SpaceX’s New Dragon

SpaceX’s New Dragon

With its successful mission to the International Space Station in 2012, SpaceX’s Dragon is the first commercial vessel to deliver a payload into space. It is also the only craft in existence, commercial or otherwise, that is currently capable of returning a significant payload to Earth.



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Launched from a Falcon 9 booster, the Dragon extensively uses composite materials to increase its structural strength and decrease the weight, making it more efficient. It uses 18 Draco thrusters, which have been designed to be dual-redundant: Any two can fail without endangering the ship. During reentry into the atmosphere, the capsule is protected by a PICA-X heat shield. Although it has not been tested this extensively yet, SpaceX claims that this heat shield will be effective even at the kind of velocities that might be expected during reentry from a mission to the Moon or even to Mars.

Future Development

There are two different branches of future development of the Dragon. The first, Dragon Rider, is intended to meet NASA’s goal of commercial crew transportation. Once completed, it will be capable of transporting seven crew members or a combination of crew and cargo. The target launch price is $20,000,000 per crew member taken to the ISS, which is less than a third the cost of the only current crew transport (Soyuz, which costs about $63,000,000 per crew member launched). Dragon Rider is projected to be test-ready in two to three years.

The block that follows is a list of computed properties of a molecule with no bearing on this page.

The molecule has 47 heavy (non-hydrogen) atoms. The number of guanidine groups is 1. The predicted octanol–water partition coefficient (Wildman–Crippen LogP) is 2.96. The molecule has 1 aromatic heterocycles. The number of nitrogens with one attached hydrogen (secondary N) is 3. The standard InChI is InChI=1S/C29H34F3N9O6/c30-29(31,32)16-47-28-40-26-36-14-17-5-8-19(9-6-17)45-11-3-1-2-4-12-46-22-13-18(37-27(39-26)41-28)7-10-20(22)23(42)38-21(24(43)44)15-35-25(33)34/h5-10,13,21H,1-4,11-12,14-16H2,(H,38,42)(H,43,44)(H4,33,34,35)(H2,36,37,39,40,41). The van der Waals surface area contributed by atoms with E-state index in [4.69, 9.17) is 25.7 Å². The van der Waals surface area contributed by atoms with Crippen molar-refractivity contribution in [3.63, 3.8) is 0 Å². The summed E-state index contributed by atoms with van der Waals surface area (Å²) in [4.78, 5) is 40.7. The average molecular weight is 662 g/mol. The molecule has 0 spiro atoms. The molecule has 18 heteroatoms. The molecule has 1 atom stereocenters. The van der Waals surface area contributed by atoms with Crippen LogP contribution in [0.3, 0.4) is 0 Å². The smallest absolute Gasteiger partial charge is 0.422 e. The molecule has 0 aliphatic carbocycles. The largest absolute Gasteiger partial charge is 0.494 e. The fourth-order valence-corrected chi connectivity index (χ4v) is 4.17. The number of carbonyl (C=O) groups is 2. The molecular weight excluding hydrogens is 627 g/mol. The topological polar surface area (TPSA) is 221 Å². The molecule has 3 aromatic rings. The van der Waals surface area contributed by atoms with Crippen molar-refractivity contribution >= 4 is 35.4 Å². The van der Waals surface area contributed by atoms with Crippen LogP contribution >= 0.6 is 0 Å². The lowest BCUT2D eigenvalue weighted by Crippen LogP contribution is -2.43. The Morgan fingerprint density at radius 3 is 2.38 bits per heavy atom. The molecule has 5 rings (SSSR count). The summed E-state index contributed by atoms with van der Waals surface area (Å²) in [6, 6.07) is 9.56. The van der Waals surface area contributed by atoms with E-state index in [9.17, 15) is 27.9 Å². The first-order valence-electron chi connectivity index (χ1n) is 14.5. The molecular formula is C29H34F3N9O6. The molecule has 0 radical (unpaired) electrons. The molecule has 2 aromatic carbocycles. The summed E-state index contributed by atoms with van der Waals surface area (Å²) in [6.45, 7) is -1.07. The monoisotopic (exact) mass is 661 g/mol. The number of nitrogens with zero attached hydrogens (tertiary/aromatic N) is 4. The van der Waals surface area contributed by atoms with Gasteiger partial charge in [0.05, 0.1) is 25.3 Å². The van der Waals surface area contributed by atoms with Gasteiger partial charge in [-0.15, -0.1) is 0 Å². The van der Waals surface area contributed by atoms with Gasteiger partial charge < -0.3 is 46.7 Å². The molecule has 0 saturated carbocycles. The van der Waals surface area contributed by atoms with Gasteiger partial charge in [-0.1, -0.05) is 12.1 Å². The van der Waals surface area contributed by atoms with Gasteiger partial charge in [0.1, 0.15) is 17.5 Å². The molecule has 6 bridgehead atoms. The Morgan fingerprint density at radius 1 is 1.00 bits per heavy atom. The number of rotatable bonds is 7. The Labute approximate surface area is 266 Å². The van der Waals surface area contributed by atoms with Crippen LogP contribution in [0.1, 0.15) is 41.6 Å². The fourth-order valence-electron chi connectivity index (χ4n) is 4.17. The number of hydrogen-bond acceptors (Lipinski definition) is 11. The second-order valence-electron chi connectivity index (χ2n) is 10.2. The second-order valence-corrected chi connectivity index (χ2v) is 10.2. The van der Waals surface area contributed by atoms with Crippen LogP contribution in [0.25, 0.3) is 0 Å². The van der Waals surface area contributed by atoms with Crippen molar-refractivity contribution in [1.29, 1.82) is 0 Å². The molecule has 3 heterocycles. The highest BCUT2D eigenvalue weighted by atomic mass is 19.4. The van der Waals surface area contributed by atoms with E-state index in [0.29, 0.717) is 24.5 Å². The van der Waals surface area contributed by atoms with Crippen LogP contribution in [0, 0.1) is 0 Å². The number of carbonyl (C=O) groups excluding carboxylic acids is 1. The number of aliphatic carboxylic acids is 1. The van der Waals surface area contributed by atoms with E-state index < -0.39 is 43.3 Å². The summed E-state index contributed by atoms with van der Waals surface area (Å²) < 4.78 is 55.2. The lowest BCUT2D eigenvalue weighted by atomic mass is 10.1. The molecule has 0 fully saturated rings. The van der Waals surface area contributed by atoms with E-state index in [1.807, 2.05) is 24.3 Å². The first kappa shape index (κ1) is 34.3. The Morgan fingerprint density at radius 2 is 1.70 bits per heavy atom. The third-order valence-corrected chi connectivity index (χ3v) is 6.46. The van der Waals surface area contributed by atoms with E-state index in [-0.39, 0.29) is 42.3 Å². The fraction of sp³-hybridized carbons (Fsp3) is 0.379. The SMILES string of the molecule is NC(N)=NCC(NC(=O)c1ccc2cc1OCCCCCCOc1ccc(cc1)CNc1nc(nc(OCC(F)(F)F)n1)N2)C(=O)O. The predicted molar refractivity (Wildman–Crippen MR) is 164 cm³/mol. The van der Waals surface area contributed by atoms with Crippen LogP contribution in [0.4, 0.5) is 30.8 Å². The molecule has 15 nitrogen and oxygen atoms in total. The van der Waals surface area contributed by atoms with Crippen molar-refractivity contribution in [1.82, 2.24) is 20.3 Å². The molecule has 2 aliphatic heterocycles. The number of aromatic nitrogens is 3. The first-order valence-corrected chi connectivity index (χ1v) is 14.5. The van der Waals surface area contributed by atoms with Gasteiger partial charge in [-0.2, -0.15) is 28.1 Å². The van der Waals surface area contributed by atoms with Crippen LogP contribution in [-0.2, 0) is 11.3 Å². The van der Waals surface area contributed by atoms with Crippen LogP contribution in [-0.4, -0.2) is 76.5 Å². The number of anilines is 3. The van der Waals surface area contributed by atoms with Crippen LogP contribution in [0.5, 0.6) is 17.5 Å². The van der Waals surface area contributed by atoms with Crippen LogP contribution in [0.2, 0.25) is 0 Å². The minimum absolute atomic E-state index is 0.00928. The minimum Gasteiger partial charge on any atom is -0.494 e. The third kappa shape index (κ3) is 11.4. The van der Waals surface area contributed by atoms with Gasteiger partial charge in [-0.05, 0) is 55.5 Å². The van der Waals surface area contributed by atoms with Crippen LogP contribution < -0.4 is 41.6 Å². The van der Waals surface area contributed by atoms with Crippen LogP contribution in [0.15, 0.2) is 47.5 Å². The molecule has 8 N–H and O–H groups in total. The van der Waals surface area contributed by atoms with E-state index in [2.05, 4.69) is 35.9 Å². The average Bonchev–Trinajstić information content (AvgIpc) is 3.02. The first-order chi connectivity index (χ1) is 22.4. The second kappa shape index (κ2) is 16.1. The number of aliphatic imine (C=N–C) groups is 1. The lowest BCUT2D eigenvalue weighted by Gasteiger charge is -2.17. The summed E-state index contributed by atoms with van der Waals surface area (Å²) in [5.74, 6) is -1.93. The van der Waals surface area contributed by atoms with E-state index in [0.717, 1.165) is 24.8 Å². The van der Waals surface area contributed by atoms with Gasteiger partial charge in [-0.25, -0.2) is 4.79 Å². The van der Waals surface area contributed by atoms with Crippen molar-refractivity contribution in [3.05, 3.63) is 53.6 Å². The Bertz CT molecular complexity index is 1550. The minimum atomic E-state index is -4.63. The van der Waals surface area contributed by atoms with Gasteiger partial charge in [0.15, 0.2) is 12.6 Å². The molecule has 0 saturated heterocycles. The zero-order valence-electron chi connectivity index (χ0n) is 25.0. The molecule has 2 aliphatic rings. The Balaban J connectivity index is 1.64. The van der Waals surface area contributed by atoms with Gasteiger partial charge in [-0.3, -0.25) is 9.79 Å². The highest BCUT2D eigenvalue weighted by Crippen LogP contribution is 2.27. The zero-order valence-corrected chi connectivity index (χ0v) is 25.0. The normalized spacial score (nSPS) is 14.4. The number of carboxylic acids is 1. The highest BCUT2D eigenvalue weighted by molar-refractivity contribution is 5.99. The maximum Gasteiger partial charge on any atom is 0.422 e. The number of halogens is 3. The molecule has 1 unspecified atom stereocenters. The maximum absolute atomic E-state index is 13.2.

The other proposed improvement is Red Dragon. This would be a low-cost, unmanned Mars lander with the stated goal of searching for signs of life and drilling underground to sample Martian subsurface ice. Although SpaceX has a proposed launch date of 2018 for Red Dragon, NASA has not yet agreed to collaborate on this mission.


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